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The singles option is wide open

When the young Davis Cup team for the New Zealand tie was announced a week ago, word from the selection committee had it that Yuki Bhambri and Vishnu Vardhan were tipped to become the singles ‘specialists’, Sharmistha Chaudhuri reports.

sports Updated: Sep 07, 2012 00:04 IST
Sharmistha Chaudhuri
Sharmistha Chaudhuri
Hindustan Times

When the young Davis Cup team for the New Zealand tie was announced a week ago, word from the selection committee had it that Yuki Bhambri (world No. 188) and Vishnu Vardhan (ranked 263) were tipped to become the singles ‘specialists’.

After all, if ones goes by rankings, the duo hold the top two spots among their Davis Cup team members in the Association of Tennis Professionals rankings chart.

But, Thursday’s events in the Shanghai Challenger may have an effect on the upcoming Davis Cup tie.

Bhambri was beaten by Sanam Singh (No. 402) 6-7 (4), 6-1, 2-6 in the second round of the $50,000 hard court event in China.

Not only has Sanam’s win over his teammate thrown the competition for the two coveted singles berths wide open, but also proved that rankings, in this case, are not an indication of one being better than the rest.

The six youngsters, who’ve made the cut after the seniors became unavailable, are all at par though rankings may indicate otherwise.

How they fare

Bhambri has played the qualifying rounds of Wimbledon and US Open and grabbed his maiden Challenger title at Fergana this year.

Vardhan’s had a good year so far with three Futures singles titles under his belt.

He also made his Olympic debut in London and with Leander Paes as partner, reached the second round.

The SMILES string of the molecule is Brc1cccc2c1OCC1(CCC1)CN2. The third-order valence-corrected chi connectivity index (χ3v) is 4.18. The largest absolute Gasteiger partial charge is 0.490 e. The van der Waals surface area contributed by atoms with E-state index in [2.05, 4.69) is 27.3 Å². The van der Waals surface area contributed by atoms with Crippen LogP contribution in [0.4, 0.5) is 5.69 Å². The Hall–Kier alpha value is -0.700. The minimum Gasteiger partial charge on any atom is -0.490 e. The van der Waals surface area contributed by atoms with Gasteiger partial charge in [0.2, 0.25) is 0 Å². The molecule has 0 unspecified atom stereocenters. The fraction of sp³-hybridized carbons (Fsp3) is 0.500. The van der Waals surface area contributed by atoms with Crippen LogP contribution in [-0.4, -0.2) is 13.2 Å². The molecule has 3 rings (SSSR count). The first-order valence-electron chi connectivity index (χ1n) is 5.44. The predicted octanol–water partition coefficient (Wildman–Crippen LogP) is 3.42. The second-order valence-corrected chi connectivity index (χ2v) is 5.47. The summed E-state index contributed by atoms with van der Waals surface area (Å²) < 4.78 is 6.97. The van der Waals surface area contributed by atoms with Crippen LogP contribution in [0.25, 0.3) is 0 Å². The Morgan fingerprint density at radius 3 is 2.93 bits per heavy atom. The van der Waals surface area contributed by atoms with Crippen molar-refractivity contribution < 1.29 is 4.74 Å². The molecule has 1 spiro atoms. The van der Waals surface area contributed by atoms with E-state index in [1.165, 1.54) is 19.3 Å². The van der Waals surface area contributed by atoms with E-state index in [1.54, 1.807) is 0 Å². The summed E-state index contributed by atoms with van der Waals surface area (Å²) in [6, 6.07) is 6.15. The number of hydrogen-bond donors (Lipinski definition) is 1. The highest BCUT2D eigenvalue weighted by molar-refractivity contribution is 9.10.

US-returned 24-year-old Saketh Myneni (No. 380), playing the circuit since last year, has won three and made the final of one Futures title this season.

Divij Sharan (No. 1303) recently won his second doubles Challenger this year — with Bhambri in Busan and recently, in Bangkok, partnering Vardhan.

N Sriram Balaji (No. 375) has two Futures to his credit this season.

Sanam, who made his debut Davis Cup debut against Uzbekistan in April, won three back-to-back Futures titles before that.

The 24-year-old from Chandigarh seems to be following in the footsteps of good friend Somdev Devvarman.

Unlike many former players trying to accumulate points by playing a lot of tournaments, he plays selective big ones.

No guarantee

The past decade saw the singles slots guaranteed with the team depending on Paes.

In the recent years the surface choice was changed to hard from time-favoured grass keeping singles hope Devvarman in mind.

With Paes putting World Team Tennis ahead of Davis Cup duty and Devvarman out for an unclassified period of time with a shoulder injury, the scenario stands different today.

“The singles places do not depend on rankings, but on the captain’s decision. He will have to take the final call on which player is best suited against which opponent,” says national selector Rohit Rajpal.

Captain SP Misra adds: “We have four singles players and either one can play. Once we get together and assess their fitness levels, only then we can come up with a right combination. I’m keeping an open mind.” Akhtar Ali echoes his thoughts.

“Current form must always be considered. Keeping in mind that these are best of five ties, trial matches must be held to gauge the fittest player,” Ali says.

If this young team is the future of Indian Davis Cup then the healthy competition among the members is a good sign.

“We are looking for a situation where no one can take their places in the team as granted. If there are five to six boys who have a healthy rivalry among them, then that’s the way forward,” states coach Nandal Bal.

ht epaper

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